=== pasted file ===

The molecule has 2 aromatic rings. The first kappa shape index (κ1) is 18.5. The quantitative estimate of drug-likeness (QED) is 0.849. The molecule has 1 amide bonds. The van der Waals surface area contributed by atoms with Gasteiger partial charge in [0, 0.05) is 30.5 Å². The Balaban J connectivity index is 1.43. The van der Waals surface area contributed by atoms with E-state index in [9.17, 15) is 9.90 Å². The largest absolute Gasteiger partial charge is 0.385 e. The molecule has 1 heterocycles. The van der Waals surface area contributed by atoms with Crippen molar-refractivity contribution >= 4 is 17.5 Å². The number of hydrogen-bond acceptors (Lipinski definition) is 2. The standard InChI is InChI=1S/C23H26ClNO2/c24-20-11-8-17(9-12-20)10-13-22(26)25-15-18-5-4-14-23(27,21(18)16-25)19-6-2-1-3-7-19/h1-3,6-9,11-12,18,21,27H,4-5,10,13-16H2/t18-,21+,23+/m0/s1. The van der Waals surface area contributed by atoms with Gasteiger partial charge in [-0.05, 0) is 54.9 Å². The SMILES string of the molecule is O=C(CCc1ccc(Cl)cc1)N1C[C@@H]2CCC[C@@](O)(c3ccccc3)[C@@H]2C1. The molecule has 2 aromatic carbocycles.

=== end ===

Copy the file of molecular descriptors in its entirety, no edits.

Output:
The molecule has 2 aromatic rings. The first kappa shape index (κ1) is 18.5. The quantitative estimate of drug-likeness (QED) is 0.849. The molecule has 1 amide bonds. The van der Waals surface area contributed by atoms with Gasteiger partial charge in [0, 0.05) is 30.5 Å². The Balaban J connectivity index is 1.43. The van der Waals surface area contributed by atoms with E-state index in [9.17, 15) is 9.90 Å². The largest absolute Gasteiger partial charge is 0.385 e. The molecule has 1 heterocycles. The van der Waals surface area contributed by atoms with Crippen molar-refractivity contribution >= 4 is 17.5 Å². The number of hydrogen-bond acceptors (Lipinski definition) is 2. The standard InChI is InChI=1S/C23H26ClNO2/c24-20-11-8-17(9-12-20)10-13-22(26)25-15-18-5-4-14-23(27,21(18)16-25)19-6-2-1-3-7-19/h1-3,6-9,11-12,18,21,27H,4-5,10,13-16H2/t18-,21+,23+/m0/s1. The van der Waals surface area contributed by atoms with Gasteiger partial charge in [-0.05, 0) is 54.9 Å². The SMILES string of the molecule is O=C(CCc1ccc(Cl)cc1)N1C[C@@H]2CCC[C@@](O)(c3ccccc3)[C@@H]2C1. The molecule has 2 aromatic carbocycles.